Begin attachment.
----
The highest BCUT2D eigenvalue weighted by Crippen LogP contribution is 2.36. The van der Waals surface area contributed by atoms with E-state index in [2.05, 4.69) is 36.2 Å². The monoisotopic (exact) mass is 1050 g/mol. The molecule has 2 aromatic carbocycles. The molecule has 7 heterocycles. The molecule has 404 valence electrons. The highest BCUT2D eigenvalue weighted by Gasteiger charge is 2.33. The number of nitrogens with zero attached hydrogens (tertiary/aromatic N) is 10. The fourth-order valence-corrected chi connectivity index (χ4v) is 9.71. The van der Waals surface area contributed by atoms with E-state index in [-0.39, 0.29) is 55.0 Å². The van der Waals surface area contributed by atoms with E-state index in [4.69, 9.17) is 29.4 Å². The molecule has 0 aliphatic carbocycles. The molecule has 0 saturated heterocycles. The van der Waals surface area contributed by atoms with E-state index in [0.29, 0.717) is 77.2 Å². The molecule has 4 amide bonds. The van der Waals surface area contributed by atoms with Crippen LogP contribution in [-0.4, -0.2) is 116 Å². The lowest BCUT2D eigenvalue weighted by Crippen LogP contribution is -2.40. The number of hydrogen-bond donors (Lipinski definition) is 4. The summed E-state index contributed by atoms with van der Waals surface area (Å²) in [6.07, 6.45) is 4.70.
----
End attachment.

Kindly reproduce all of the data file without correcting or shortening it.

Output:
The highest BCUT2D eigenvalue weighted by Crippen LogP contribution is 2.36. The van der Waals surface area contributed by atoms with E-state index in [2.05, 4.69) is 36.2 Å². The monoisotopic (exact) mass is 1050 g/mol. The molecule has 2 aromatic carbocycles. The molecule has 7 heterocycles. The molecule has 404 valence electrons. The highest BCUT2D eigenvalue weighted by Gasteiger charge is 2.33. The number of nitrogens with zero attached hydrogens (tertiary/aromatic N) is 10. The fourth-order valence-corrected chi connectivity index (χ4v) is 9.71. The van der Waals surface area contributed by atoms with E-state index in [-0.39, 0.29) is 55.0 Å². The van der Waals surface area contributed by atoms with E-state index in [4.69, 9.17) is 29.4 Å². The molecule has 0 aliphatic carbocycles. The molecule has 0 saturated heterocycles. The van der Waals surface area contributed by atoms with E-state index in [0.29, 0.717) is 77.2 Å². The molecule has 4 amide bonds. The van der Waals surface area contributed by atoms with Crippen LogP contribution in [-0.4, -0.2) is 116 Å². The lowest BCUT2D eigenvalue weighted by Crippen LogP contribution is -2.40. The number of hydrogen-bond donors (Lipinski definition) is 4. The summed E-state index contributed by atoms with van der Waals surface area (Å²) in [6.07, 6.45) is 4.70.